SOPA Doesn't Censor Internet, Says Rep. Lamar Smith

On Wednesday, Reuters reported that some members of Congress had switched sides to oppose the anti-piracy legislation. The news arrived while "protests blanketed the Internet" as websites visually displayed their stance against SOPA and PIPA whether it was a simple link to anti-SOPA material, or a complete website blackout. Even one game developer launched a non-profit organization to protest against the ESA which in turn supports the legislation instead of the wishes of the enlisted "artists" and "content providers" it supposedly protects.

All the while, several sponsors of the legislation, including Senators Roy Blunt, Chuck Grassley, Orrin Hatch and John Boozman and Marco Rubio, announced their withdrawal of support for the legislation. Reports indicated that their sudden turn was due to pressure stemming from critics of the bill. But some of them openly blamed Senate Majority Leader Harry Reid for rushing the Senate version of the bill (PIPA, or the Protect IP Act). Blunt said the legislation is "deeply flawed," while both Rubio and Boozman cited "unintended consequences" that could stem from the proposed law. Still, all those that formerly opposed the legislation said they still supported taking action against online piracy.

After reports surfaced about the rejection, House Judiciary Committee Chairman Lamar Smith (R-Texas) issued a statement in response, acknowledging that many people may be nervous due to the "misinformation" about the bill, but pronounced his own confidence in the facts which will overcome their fears. Eventually he states that the legislation -- SOPA in particular -- will not censor the Internet despite reports.

"Contrary to critics’ claims, SOPA does not censor the Internet," he states. "It only targets activity that is already illegal, and only targets foreign websites that steal and sell America’s technology, inventions and products. And it is similar to laws that already govern websites based in the U.S."

"I am open to constructive suggestions that protect American inventors and intellectual property rights holders," he continues. "Unfortunately, some critics simply want to maintain the status quo which harms U.S. companies, consumers and innovators.  Illegal piracy and counterfeiting cost the U.S. economy $100 billion and thousands of jobs every year. Congress cannot stand by and do nothing while some of America’s most profitable and productive industries are under attack."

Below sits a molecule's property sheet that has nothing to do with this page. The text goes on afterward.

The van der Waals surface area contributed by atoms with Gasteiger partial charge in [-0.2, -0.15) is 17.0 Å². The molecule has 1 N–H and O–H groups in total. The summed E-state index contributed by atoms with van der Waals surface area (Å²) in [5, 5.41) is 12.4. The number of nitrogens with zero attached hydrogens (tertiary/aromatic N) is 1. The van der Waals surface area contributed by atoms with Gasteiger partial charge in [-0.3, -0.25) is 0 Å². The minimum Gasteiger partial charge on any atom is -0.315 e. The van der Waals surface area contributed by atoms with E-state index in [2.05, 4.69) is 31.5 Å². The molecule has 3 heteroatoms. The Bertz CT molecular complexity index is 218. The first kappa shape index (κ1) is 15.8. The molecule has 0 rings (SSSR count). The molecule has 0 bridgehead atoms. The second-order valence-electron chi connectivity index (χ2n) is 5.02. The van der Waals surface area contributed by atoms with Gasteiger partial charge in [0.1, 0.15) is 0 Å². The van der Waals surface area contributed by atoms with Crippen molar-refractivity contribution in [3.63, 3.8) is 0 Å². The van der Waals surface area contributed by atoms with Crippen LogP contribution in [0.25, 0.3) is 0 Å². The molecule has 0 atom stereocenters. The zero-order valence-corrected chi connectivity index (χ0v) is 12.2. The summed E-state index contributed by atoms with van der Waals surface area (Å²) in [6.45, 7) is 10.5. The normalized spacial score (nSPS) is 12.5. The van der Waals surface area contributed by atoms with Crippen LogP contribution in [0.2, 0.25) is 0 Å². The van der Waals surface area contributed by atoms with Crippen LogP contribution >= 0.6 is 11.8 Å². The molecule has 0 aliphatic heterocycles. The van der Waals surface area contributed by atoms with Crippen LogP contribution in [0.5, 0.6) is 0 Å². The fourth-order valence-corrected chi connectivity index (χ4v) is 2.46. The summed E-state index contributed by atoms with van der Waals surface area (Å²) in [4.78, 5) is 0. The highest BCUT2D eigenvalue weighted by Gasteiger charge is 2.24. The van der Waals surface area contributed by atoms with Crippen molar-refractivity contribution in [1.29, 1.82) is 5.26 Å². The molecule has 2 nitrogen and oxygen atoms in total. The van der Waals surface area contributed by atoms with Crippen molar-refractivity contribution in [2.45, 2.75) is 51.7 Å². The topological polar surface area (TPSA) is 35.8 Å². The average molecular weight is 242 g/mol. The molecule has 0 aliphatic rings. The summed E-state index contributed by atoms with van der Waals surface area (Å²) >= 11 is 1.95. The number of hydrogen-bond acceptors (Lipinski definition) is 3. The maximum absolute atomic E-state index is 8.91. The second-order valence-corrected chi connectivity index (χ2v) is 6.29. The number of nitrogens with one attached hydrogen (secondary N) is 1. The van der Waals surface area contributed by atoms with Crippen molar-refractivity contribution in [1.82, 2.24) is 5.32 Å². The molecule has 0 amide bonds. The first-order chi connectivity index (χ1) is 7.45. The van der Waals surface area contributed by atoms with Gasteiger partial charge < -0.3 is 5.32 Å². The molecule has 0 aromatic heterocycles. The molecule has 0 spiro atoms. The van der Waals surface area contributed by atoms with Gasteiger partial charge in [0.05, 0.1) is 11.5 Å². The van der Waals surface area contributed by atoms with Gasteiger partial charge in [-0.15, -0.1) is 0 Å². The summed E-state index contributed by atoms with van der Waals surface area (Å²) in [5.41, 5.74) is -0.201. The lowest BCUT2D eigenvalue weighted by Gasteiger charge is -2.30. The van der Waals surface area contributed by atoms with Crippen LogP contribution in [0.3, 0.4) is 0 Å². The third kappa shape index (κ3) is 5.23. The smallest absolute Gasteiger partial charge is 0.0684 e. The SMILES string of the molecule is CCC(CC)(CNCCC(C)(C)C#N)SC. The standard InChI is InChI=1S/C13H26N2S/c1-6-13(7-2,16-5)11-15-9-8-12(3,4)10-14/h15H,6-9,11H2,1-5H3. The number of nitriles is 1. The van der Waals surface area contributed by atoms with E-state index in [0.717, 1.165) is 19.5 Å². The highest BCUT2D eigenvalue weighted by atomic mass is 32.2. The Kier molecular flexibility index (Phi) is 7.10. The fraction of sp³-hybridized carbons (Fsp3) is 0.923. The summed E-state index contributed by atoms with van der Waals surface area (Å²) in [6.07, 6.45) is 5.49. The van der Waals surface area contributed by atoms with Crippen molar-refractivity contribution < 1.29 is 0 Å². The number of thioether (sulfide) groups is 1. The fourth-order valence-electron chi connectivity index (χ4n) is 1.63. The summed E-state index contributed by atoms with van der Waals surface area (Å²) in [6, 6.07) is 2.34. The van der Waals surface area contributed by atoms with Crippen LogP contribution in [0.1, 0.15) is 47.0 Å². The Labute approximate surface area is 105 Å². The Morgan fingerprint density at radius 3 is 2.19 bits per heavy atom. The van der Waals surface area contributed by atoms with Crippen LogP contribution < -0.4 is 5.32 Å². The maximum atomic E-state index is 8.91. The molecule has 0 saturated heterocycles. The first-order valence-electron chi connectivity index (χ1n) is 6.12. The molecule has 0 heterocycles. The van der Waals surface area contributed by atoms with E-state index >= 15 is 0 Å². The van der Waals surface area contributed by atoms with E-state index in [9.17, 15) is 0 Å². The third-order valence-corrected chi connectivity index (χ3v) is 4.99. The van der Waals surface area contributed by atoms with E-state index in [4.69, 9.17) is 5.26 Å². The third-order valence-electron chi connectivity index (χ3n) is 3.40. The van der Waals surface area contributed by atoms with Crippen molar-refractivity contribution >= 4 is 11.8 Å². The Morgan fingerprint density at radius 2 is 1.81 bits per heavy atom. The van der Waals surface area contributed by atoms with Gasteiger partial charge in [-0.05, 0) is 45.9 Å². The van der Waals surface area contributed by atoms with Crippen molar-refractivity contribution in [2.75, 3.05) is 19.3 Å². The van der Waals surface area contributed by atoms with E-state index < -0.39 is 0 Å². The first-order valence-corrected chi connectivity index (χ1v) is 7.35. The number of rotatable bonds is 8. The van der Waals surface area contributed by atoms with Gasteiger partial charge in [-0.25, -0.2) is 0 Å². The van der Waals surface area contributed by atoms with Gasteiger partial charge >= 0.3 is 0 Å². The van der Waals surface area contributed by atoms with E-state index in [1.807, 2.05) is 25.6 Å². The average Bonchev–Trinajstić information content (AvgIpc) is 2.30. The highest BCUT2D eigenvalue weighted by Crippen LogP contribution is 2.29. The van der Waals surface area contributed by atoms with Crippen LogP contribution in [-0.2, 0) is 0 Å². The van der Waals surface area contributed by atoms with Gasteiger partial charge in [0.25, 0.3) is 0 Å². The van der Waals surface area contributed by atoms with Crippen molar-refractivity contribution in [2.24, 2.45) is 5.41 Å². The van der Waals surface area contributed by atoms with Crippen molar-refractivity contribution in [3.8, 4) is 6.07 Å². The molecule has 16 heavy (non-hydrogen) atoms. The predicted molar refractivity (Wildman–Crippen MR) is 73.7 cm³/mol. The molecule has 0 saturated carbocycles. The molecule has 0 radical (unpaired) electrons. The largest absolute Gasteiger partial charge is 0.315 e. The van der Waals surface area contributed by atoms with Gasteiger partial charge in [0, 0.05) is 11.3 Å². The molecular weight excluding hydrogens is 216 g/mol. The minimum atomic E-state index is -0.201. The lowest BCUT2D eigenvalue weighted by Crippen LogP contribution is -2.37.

"We need strong and effective legislation to protect American technology and put foreign thieves out of business," he concludes. "I will continue to work to address legitimate concerns and encourage members and stakeholders to provide substantive recommendations for how best to address the problem of online theft."

Chairman Smith said that Congress will continue to work with members, outside organizations and stakeholders to reach consensus and produce "strong legislation that protects both intellectual property and technology."

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  • drwho1
    "Congress cannot stand by and do nothing while some of America’s most profitable and productive industries are under attack."

    that line says it all.

    We know the companies that are on your pocket, you and everyone on those seats are not there to work for those companies, you are there to work for the USA, you are there to protect OUR rights, not the Billions of a few.
    29
  • Kaiser_25
    How about add some due process to the bill not sweeping authority to shutdonw/blacklist websites at a companies request with no recourse..
    28
  • g-thor
    Here's a little test. If, as the Senator claims,
    Quote:
    Illegal piracy and counterfeiting cost the U.S. economy $100 billion and thousands of jobs every year.
    , then set the law to expire in one year unless it gets renewed. It can only be renewed if there is a surge in the US economy equal to, say, 75% of the claimed loss from the industries claiming to lose that much - a performance based evaluation. If the economy doesn't recover the losses, the law dies and the Congressman leaves politics permanently. He can't even run for dog catcher. Seems fair.

    Oh, but it's not that simple, he'll say. The economy depends on so many variables. Then maybe that $100 Billion figure is wrong - or inflated to produce FUD.

    Plus, how many little riders are going to get added to the tail of this one? The reality today is that the bills and laws get so much added to them that Congressmen couldn't read all of it if that's all they did. That, on top of seriously flawed legislation, is a killer.
    25
  • Other Comments
  • Kaiser_25
    How about add some due process to the bill not sweeping authority to shutdonw/blacklist websites at a companies request with no recourse..
    28
  • Anonymous
    Finally a voice of reason.


    Not.
    16
  • rawful
    SOPA/PIPA won't censor or limit the internet in the same way that the NDAA will not affect American citizens, which is: unless they want it to.
    21